By the Vessels, arrived at L'Orient are Letters as late as the 12: Augt: Genl. Washington was upon the North River. The French Army were marching to join and which would make up about 150003—Whether there would be any active operations on our side seemd doubtful. The French fleet had been off the Delaware and after staying there a few days was gone or was going to Boston to refit &ca. The fleet consisted of 13 sail. One Letter I have says—“Savannah certainly evacuated Charles Town probably.” I however doubt this last part. People were thinking a little of Peace; but I do not learn there was any foundation for Mr Waters's famous list of extraordinary tumults and changes.
Everything is very private here. Reneval is returned some time but what he went about I do not believe is yet rightly known. Whatever it was I do not think he was so successful as he expected: or rather as others expected.

[salute] I shall be glad to hear you enjoy good health. And have the Honor to be with respect Sir Your mt Obedt servt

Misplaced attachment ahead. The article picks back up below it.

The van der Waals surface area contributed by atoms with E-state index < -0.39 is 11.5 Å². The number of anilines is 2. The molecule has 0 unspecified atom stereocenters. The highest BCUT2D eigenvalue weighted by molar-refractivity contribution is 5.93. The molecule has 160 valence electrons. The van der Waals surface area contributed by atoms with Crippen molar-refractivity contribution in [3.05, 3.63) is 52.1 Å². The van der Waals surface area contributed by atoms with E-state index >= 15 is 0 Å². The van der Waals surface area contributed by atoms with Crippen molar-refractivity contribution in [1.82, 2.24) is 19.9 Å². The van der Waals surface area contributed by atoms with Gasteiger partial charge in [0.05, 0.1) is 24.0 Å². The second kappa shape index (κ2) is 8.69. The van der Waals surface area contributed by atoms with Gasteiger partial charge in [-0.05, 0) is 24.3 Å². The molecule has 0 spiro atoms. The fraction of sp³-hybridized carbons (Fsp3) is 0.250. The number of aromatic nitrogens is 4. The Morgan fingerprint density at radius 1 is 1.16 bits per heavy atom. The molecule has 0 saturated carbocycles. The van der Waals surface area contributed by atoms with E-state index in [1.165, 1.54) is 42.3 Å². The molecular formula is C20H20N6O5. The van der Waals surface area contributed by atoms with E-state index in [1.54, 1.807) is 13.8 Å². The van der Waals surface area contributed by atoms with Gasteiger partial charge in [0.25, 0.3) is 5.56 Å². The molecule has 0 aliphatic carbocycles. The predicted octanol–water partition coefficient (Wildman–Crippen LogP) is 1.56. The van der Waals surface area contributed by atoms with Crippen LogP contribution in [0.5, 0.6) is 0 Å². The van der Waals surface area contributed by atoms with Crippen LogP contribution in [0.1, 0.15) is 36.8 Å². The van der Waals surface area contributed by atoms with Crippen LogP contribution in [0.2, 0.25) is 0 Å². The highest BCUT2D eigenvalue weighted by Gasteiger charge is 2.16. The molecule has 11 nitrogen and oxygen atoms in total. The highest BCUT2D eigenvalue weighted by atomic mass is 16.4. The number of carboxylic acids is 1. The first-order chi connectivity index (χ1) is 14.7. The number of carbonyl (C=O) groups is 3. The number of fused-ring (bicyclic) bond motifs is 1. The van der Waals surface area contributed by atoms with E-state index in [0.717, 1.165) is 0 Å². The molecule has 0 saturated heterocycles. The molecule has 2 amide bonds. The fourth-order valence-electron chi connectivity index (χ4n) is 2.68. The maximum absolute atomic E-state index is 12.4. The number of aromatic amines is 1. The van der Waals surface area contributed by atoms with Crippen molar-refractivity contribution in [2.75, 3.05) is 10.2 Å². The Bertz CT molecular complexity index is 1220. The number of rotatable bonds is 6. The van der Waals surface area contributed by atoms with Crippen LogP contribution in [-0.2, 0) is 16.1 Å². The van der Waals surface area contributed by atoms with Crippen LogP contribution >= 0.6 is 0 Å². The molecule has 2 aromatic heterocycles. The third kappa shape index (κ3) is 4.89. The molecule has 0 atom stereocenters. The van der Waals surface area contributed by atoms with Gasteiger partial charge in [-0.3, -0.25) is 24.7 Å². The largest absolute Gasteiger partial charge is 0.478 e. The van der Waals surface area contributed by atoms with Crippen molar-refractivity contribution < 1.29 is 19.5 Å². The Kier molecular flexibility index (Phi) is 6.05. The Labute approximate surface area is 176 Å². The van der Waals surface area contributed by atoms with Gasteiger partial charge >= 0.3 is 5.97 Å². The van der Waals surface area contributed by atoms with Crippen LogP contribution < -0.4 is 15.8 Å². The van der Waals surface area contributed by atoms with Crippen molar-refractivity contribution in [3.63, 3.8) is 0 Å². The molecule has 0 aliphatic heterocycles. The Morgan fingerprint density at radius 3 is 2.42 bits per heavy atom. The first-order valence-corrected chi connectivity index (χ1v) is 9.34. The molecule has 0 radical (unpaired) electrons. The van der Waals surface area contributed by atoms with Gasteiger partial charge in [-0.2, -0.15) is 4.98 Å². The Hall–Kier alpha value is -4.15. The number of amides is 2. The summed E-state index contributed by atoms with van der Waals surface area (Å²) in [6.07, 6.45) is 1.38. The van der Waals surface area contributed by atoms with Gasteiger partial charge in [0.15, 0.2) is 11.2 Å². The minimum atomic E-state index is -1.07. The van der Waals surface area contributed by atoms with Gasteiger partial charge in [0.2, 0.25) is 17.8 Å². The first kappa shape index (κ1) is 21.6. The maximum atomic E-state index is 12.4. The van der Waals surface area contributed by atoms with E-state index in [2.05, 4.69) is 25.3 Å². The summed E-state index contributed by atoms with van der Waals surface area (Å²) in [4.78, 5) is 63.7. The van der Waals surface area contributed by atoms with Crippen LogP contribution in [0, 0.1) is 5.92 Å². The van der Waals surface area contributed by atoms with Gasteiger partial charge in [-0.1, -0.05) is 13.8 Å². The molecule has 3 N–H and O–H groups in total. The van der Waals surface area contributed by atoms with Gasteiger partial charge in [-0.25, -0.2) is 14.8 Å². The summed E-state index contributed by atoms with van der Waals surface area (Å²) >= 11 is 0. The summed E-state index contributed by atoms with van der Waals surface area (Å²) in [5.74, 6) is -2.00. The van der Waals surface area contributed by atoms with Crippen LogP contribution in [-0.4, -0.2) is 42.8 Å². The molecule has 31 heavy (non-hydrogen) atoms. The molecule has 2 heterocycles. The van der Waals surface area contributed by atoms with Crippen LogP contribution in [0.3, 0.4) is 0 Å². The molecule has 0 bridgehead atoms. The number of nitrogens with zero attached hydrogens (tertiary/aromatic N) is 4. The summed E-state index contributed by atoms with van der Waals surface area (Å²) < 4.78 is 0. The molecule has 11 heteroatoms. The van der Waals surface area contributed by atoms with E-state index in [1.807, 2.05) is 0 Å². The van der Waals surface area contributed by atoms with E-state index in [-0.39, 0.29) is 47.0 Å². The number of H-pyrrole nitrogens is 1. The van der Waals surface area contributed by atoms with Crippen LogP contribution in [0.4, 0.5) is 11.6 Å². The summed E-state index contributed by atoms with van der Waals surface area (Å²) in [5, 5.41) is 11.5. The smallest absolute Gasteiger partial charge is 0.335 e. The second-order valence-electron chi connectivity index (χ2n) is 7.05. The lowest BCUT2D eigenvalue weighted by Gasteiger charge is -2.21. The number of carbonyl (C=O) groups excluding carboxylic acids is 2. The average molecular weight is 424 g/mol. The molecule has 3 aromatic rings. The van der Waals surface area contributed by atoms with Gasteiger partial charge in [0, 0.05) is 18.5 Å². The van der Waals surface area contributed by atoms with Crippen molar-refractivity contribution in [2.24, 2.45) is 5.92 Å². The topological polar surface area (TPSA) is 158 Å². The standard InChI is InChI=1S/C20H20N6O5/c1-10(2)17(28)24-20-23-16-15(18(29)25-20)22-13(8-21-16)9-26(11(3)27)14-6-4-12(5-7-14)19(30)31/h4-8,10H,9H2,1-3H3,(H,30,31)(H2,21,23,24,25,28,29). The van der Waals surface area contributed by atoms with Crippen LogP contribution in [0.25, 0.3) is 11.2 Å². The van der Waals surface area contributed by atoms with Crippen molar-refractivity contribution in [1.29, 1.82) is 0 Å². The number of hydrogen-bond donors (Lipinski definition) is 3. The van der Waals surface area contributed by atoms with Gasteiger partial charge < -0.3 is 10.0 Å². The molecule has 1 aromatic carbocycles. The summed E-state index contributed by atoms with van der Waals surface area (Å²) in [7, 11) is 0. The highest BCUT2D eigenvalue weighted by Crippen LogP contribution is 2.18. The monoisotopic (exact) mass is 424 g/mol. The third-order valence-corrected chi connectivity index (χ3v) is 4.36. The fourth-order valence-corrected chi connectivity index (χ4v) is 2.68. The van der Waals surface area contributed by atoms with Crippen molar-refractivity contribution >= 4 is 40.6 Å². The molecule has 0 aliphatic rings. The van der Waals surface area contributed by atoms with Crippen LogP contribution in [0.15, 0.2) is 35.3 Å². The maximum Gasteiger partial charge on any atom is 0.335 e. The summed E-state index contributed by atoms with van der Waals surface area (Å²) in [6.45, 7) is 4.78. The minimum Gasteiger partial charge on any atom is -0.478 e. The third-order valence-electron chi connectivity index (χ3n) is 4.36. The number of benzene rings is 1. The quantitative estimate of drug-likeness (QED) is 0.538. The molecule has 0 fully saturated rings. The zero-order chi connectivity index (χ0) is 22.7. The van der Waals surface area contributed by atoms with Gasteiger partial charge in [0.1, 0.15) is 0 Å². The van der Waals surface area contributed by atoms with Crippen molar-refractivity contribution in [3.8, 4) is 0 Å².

[signed] Matt: Ridley
1. See Ridley's first and secondtwo letters of 20 Sept., both above.
2. The enclosure was John Jay's letter of 28 Sept. (Adams Papers), informing JA that Richard Oswald had received a new commission dated [21 Sept.], above, on the 27th. Jay gave it to Ridley to forward to JA on the evening of the 29th (MHi: Ridley Journal).
3. For the arrival of Rochambeau and the French Army, see Benjamin Lincoln's letter of 25 Sept., and note 2, above.

Docno: ADMS-06-13-02-0226

Author: Adams, John
Recipient: Jay, John
Date: 1782-10-01

To John Jay

[salute] Sir

Your Favour inclosing a certain Copy, I have recd, and in exchange Send you, two others, Fitzherberts Commission and the Dutch Instructions.1 The first you may have Seen or may not. The other may have been communicated to you in Part. I need not Say to you that it ought not to be known, from whence, either of them comes to you, or to me.

[salute] With great Esteem, I have the honour to be Sir, your most obedient and humble Servant

[signed] J. Adams
RC (private owner, 1978).
1. See John Jay's letter of 1 Sept., and note 1, above, with which was enclosed a copy of Richard Oswald's first commission of 25 July. For Alleyne Fitzherbert's commission of 24 July and the instructions given to the Dutch negotiator, Gerard Brantsen, see JA's letter of 18 Aug. to Robert R. Livingston, and notes, above.

Docno: ADMS-06-13-02-0227-0001

Author: Cerisier, Antoine Marie
Recipient: Adams, John
Date: 1782-10-01

From Antoine Marie Cerisier

[salute] Monsieur